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I made a loaf of panettone for the first time yesterday. NOW THIS IS A BREAD THAT TAKES PATIENCE! 10 minutes to proof, 3-4 hours for the first rising....2 hours for the second...40 minutes to bake...Finally came out of the oven at 10pm and my husband was all over it. Had to get out the butcher knife to keep him away till it cooled .. jk
Anyways, my patience was rewarded. I made it to try it out since my husband, who is Italian, had it as a child but not since. He really enjoyed it and if he doesnt eat it all, I would love to use it to make a bread pudding.
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Old 02-08-2004, 12:15 PM   #7
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Yesterday I decided to put my "knowledge & experience" to the test. :D

Made an ordinary white bread ina pyrex loaf pan (dish?). Let the yeast-sugar-water mix proof half an hour in that 100 degree oven (used Star Active Dry Yeas in 1 cup of water). Three cups of King Arthur Bread flour, first making a slurry and letting it mix in the KA for about 5 minutes, then adding the balance of the flour until it cleaned the bowl and then mix another ten minutes. Also doubled the amount of fat: used Wesson oil, 1/4 cup.

Let it rise atop the toaster oven again, covered, for a little over an hour. Punched it down and formed a roll about 2 " in diameter and put it in the loaf pan (well sprayed with Pam). Let it rise atop the oven again for a hour and a half, until it had completely filled the pan to the brim.

Baked at a low 335 preheated for 1 hour, kicking the temp up to 450 for the last ten minutes to brown the pale laof.

By far the best loaf I've ever masde: Thin crisp crust, very llight, airy, and soft inside. Close to store=nought bread.

Now I have no doubts: Full proofing of the yeast mix, and of both risings, plus ample fat and a lower baking temp is the way to go.

But I'm still not getting that wonderful yeast flavor I remember from when I was a kid. Next I'm going to try doubling the amount of yeast and see if that helps.

Needless to say, with just the two of us, we're getting an excess of bread lying around. Oh, well, the birds in the basck yard enjoy it.
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Old 08-29-2004, 10:24 PM   #8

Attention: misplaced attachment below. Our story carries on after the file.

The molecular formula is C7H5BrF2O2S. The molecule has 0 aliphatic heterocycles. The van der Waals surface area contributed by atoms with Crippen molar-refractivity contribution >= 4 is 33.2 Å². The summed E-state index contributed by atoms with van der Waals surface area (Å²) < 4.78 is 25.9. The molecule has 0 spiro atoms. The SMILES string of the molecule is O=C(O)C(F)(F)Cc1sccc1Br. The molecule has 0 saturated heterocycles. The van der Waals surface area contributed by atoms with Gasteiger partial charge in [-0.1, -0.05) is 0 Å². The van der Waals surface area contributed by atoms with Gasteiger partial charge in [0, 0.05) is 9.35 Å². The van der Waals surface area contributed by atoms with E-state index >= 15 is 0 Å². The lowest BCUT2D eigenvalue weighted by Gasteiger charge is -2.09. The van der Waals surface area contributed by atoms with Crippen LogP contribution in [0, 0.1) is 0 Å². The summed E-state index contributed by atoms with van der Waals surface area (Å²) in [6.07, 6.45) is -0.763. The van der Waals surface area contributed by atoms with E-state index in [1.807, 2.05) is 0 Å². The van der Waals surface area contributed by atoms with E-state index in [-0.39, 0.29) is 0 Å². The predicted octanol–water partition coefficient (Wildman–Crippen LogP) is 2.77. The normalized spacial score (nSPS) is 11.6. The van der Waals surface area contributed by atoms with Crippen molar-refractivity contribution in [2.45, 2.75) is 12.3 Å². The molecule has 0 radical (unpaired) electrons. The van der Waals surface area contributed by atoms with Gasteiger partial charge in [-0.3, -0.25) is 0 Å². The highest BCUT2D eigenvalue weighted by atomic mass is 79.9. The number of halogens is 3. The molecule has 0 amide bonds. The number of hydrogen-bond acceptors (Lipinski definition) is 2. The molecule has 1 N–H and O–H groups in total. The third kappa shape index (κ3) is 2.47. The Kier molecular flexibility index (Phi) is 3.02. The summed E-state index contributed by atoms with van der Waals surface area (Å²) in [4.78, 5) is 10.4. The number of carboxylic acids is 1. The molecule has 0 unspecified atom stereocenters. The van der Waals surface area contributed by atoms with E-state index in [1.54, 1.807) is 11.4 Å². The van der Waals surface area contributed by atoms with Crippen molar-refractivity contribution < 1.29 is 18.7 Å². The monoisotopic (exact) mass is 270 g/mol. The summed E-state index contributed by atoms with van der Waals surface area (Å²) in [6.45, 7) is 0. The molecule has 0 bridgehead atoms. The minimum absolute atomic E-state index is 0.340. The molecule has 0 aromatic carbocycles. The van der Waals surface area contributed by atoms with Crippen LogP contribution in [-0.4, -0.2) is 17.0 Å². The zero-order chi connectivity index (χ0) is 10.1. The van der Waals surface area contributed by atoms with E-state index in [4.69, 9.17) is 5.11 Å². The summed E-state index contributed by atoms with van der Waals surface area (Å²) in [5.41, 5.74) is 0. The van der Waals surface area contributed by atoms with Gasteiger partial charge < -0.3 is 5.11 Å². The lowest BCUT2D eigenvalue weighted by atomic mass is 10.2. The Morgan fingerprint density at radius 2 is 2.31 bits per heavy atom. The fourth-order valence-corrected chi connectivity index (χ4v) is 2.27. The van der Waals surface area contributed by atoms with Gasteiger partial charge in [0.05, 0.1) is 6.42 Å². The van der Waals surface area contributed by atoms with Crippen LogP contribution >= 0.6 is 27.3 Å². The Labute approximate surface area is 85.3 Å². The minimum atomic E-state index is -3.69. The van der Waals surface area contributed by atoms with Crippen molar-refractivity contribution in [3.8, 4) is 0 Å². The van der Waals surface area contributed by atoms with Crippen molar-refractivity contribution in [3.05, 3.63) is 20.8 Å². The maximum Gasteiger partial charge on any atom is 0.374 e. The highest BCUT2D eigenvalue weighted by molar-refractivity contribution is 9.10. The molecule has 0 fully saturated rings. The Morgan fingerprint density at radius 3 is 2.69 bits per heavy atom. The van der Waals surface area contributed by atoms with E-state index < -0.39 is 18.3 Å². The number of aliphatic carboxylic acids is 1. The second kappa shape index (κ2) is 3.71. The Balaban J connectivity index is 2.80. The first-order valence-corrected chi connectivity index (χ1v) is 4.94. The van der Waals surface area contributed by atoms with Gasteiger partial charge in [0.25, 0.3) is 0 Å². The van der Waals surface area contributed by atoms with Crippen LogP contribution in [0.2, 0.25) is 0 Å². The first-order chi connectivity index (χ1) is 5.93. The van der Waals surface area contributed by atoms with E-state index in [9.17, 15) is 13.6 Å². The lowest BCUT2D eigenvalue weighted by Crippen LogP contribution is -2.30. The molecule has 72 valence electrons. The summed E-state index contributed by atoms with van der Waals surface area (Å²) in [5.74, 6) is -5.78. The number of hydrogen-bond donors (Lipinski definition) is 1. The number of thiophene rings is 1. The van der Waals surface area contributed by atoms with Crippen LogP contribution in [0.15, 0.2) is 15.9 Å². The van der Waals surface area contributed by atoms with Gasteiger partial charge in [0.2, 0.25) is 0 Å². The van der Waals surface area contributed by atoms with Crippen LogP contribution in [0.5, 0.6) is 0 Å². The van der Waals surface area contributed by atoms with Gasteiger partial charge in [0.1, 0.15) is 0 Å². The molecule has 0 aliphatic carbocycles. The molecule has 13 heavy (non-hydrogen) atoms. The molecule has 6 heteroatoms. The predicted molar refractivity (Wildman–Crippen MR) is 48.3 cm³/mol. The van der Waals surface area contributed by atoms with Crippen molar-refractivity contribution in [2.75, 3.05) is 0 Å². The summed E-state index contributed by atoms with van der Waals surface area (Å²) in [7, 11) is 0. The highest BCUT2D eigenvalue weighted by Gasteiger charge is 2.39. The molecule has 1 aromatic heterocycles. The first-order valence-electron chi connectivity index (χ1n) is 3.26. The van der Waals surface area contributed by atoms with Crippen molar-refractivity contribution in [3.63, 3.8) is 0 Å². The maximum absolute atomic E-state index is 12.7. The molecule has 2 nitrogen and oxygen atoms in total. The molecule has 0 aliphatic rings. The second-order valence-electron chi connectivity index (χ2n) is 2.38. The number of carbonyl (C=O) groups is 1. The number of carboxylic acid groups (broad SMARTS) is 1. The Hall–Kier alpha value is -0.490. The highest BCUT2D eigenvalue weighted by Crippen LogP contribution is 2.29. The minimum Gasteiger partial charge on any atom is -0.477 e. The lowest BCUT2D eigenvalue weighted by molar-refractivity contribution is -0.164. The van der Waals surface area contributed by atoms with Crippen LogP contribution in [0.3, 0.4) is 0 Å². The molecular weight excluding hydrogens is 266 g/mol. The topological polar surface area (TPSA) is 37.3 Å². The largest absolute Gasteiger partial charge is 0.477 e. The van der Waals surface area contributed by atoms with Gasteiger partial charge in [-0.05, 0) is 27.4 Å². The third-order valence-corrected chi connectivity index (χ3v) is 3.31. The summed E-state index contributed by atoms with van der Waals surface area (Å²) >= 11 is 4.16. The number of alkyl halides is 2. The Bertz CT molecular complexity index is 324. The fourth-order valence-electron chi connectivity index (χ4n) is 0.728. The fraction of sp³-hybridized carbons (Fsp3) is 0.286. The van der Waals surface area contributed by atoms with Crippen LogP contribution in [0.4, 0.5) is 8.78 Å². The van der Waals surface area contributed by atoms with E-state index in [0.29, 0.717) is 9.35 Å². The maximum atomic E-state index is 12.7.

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You might want to try letting your bread rise(second rise) in the refridgerator overnight and do the baking in the a.m. Longer proofing definately= more flavor. :)
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Old 08-29-2004, 11:42 PM   #9
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Yeast is a live organizm. as it eats the flour and starch, it reproduces rather quickly. The yeast flavor intesifies as more of the critters come into being. That is why sourdough becomes sour. It contains a buch of live yeast.

The other thing yeast does is give off carbon-dioxide gas. I sort of burbs the stuff. That gas is what causes the dough to rise.

One more very important point. As we age, sadly our tongues become less sensitive to many flavors. My Dad used to lver salt everything. He blamed his lack of salt sensitivty to smoking. I don't smoke, never have, but tend to be less sensitive to it than when young. What used to be inedible to me back then now tastes just right to me, and is too salty for my own children. The same is true of yeast. I just can't taste it as well as when I was a child.

Also, the more you taste something, the less potent it tastes. Tobasco Sauce used to cause me great grief. Now, it's just another condiment.

My point, be careful with the yeast adjustments. Too much can ruin a good bread. Instead, flavor with other seasonings, such as sage, or onion, or even Itallian herbs.

Seeeeeya; Goodweed of the North